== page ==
Between lockdowns, restrictions, store closures and traditional online retailers running out of stock, the global pandemic changed the way Australians got dressed. With nowhere to go, Zoom meetings to attend, and a rapidly-changing coronavirus landscape we saw a consumer with new needs.
Face-to-face meetings were quickly replaced by video conferencing which in turn changed the way we dressed for work. As ‘work from home’ Zoom meetings quickly became our customers’ new normal, the top half of her outfits became significantly more important than the bottom half. We saw a real focus on waist-up fashion with a 78% increase in our subscription boxes containing tops and jackets from brands such as Ginger & Smart, Husk, Lover and Bande Studio.
Working from home also saw people embrace comfortable and functional clothing as part of their daily attire. As consumers prioritised health, wellness and comfort, we saw our customer shift towards a casualisation of their wardrobes. Customer subscription boxes containing activewear and loungewear increased by 96% with favourite brands including P.E. Nation and Bande Studio.
We also saw consumer values evolve during the pandemic, particularly around how much clothing they were purchasing. We know that the average consumer only uses a third of their wardrobe, which means they don’t get a lot of value out of the majority of their clothes. Global trend forecasting firm, WGSN in its recently published white paper, The Value Shift, noted a shift in consumer sentiment from focusing on how much a product costs towards valuing longevity, as well as multipurpose and multifunctional products.
We are seeing consumer attitudes shift towards a ‘less is more’ approach, resulting in a tightly edited wardrobe and an increase in purchasing long-lasting, high quality items. As restrictions ease and people return to the office or continue to work from home, we are seeing an increasing proportion of consumers looking to rental as a transitory wardrobe that they can pick and choose from, especially through the seasons. It’s never made less sense for our customer to own her entire workwear wardrobe and consumers are embracing rental as a way to ensure a steady rotation of good quality clothing without the burden of ownership.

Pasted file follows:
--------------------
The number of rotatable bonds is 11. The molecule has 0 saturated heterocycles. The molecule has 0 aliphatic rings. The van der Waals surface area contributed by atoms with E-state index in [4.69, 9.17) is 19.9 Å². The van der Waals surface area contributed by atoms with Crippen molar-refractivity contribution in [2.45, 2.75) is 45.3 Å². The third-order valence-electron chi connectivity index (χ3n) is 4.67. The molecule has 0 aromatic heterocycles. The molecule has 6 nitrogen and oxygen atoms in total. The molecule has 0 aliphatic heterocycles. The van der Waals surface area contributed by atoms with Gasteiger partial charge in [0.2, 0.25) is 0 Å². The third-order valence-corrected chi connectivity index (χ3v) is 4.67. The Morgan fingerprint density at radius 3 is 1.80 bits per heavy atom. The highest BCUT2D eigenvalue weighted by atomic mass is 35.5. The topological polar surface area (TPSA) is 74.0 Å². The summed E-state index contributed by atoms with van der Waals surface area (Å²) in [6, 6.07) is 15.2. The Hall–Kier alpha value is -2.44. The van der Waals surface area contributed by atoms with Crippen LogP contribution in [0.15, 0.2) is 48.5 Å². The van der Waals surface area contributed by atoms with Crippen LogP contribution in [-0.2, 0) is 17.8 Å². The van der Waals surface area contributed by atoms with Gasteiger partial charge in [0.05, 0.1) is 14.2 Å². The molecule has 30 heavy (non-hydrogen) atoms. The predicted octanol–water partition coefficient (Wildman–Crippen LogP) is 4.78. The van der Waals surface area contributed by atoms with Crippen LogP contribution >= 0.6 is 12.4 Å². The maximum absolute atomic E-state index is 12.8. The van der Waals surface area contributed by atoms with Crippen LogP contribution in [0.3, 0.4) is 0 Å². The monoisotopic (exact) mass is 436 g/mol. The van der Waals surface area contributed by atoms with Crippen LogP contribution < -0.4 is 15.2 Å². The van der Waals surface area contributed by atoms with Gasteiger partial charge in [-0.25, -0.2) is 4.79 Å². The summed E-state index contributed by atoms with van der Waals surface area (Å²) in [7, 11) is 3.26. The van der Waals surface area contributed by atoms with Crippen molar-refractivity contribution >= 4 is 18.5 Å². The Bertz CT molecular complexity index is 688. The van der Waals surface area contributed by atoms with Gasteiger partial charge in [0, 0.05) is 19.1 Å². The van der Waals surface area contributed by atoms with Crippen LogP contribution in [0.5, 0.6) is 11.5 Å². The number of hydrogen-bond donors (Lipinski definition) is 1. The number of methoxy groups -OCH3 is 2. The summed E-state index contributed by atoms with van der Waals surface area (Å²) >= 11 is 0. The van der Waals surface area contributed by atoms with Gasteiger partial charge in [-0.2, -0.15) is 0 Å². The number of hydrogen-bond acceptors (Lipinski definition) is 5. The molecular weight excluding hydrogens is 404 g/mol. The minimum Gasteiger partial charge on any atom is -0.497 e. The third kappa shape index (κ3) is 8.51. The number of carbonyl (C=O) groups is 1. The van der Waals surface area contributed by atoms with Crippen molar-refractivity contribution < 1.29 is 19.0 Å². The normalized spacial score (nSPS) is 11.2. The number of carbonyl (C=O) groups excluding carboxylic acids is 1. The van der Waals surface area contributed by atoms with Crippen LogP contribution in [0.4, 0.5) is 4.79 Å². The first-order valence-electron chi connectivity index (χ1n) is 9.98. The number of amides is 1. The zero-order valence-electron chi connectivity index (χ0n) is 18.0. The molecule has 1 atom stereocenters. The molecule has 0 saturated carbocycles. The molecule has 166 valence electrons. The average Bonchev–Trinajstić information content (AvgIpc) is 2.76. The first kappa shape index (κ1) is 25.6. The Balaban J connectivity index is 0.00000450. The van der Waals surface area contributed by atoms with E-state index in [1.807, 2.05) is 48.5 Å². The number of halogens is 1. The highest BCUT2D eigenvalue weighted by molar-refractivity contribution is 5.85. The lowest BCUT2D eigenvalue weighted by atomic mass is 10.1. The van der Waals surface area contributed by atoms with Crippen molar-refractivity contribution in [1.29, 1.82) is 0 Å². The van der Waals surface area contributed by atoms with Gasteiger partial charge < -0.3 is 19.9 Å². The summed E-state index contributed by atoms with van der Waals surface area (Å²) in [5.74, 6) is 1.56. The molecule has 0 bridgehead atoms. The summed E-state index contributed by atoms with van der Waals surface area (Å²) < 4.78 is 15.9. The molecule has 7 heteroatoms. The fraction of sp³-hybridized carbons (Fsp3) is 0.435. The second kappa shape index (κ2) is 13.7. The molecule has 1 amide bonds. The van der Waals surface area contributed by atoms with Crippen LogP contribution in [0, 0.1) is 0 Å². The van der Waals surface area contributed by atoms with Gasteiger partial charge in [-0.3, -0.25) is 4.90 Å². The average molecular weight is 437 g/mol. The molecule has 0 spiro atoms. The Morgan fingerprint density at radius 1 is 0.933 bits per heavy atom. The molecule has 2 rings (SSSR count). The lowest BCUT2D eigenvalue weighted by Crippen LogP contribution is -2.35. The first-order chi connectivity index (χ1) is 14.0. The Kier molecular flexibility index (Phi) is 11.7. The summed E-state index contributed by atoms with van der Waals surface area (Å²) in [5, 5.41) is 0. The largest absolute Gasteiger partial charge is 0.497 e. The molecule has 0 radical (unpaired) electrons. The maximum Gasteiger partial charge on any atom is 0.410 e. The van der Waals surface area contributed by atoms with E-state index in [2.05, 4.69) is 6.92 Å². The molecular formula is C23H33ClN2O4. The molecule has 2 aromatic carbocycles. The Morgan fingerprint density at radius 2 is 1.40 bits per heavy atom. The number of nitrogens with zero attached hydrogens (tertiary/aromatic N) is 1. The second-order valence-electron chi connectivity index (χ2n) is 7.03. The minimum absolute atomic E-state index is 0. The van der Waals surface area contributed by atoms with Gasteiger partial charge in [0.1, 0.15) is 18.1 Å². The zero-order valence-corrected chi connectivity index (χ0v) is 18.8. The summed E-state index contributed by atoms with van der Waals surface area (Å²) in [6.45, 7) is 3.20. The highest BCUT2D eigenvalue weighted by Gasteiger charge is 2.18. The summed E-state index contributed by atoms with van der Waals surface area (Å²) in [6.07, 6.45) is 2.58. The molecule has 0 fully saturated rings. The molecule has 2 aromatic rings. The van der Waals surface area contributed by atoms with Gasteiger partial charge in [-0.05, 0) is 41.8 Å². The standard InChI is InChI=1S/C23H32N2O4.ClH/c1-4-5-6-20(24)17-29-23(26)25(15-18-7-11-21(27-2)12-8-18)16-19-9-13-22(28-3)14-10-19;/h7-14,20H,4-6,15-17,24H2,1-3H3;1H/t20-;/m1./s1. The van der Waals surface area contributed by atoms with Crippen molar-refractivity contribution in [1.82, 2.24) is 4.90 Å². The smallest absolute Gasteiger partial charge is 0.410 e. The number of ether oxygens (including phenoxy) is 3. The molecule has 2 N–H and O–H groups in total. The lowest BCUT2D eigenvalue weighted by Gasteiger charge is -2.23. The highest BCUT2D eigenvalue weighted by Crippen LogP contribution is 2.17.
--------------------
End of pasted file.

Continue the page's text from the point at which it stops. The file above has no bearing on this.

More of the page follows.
But even as restrictions ease across Australia, there is no doubt that the pandemic will continue to alter the way Australians will dress for the foreseeable future. COVID-19 has been a circuit breaker on consumer buying, and with it an urgency for brands to move towards circular fashion. We are seeing traditional retailers accelerate their plans to adopt circular fashion as a strategic priority. The pandemic highlighted the need for big and small retailers to develop complementary channels that make more use out of their product already in the system. We’ve seen this in our business and our recent partnership with David Jones, where customers can now shop from leading Australian and international designers in store or online and simply receive a dress and a return satchel.
Sustainability will be a key focus for consumers, and we will see a rise in demand for sustainable options. According to global consultancy firm McKinsey & Company in its State of Fashion 2021 report, more than three in five consumers considered environmental impact as an important factor in making purchasing decisions. By renting clothing instead of buying, consumers can reduce their environmental impact by changing how they consume without sacrificing how they look. In renting a single garment, its value is multiplied as individual pieces are diverted from landfill and go on to have a long life. High-quality clothing also retains its value over time and can be resold, effectively starting the loop over again. We’ve seen the average number of our Pre-loved items being sold per month more than double since March. It is clear that consumers care about where they are spending their money and are looking for sustainable solutions.
We are also predicting that fashion rental will be equivalent in the fashion world to Spotify in the music world and Netflix for entertainment within the next two years. Renting on-demand, pay-per-use fashion will be the norm and purchasing a special treat. We’ll see consumer wardrobes shrink as they invest in wardrobe staples and use rental to discover new brands, experiment with their style and update their wardrobe. There is little doubt that circularity is gaining momentum and we will see circular fashion take centre stage in 2021.
Dean Jones is co-founder and CEO of GlamCorner.